The BBC reports that Boris Johnson’s government is set to announce a list of countries, including Finland, to be part of a scheme for travel in both directions with no quarantine restrictions.
These “travel corridors” would be formed with countries that have low instances of coronavirus like France, Spain, Greece, Italy, Norway and Germany.
According to the BBC “the initial list of destinations exempt from the quarantine is expected to take effect early next month.”
The only problem is, nobody’s told the Finns, even though an announcement could apparently come as early as the weekend from British ministers.
“A travel corridor would mean that two people travelling in both directions between two countries would not have to self-isolate after they travel” the BBC explains.
However a travel corridor is “not currently in preparation” confirms Minister of Interior Maria Ohisalo‘s office, while a senior official with the Border Guard tells News Now Finland they haven’t heard of any such scheme either.
Currently only residents of Norway, Denmark, Iceland, Estonia, Latvia and Lithuania can come to Finland without self-isolating.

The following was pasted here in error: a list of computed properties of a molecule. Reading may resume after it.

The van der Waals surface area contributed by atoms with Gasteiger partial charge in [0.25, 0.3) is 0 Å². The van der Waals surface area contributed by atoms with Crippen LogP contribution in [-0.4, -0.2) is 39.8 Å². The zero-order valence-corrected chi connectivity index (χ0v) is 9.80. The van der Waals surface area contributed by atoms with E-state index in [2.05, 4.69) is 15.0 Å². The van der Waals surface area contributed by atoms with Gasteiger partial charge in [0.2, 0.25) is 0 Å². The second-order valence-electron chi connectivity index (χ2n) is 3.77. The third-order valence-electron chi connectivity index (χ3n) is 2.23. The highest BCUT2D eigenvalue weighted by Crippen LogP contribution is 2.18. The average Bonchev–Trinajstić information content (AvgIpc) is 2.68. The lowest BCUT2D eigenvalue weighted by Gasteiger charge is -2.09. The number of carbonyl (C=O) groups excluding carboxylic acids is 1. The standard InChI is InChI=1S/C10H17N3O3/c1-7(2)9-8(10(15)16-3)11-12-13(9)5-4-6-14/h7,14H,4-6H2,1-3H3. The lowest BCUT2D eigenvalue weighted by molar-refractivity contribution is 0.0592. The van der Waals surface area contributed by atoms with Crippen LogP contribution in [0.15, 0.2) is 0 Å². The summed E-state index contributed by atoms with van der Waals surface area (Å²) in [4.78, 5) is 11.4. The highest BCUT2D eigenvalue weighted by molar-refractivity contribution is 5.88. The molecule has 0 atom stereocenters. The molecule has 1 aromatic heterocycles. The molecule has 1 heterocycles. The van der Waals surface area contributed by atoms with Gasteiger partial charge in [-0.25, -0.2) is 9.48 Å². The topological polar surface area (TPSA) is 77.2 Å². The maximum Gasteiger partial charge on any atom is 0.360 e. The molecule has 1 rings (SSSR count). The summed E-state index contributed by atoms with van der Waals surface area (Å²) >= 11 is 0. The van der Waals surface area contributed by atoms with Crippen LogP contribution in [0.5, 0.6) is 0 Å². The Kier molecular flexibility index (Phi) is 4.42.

Under new rules outlined this week, Finland will ease restrictions for a number of EU and Schengen countries from the middle of July based on the state of their coronavirus epidemics at that time. Those countries include Ireland, Greece, Italy, Austria, Switzerland, Germany and several others, if there are no more than eight new cases of coronavirus per 100,000 inhabitants in the previous 14 days.
The UK is not currently on that list, although the Border Guard says it will be reviewed regularly, and with a final decision to be taken by 10th July there is still a possibility of the UK being included.
However, the decision hinges on how will the UK is tackling the coronavirus epidemic. In the last 24 hours there were 653 new cases of Covid-19 confirmed in Britain and 154 deaths. In total there have been more than 300,000 coronavirus cases and more than 43,000 deaths in the UK so far.
Currently UK residents can come to Finland if they are returning Finnish citizens; if they hold a Finnish residence permit; if they are coming to Finland to work; or for other personal reasons “which are assessed on a case-by-case basis” according to Border Guard guidelines.
The latest advice for these travelers is that they should self-isolate for 14 days upon arrival in Finland.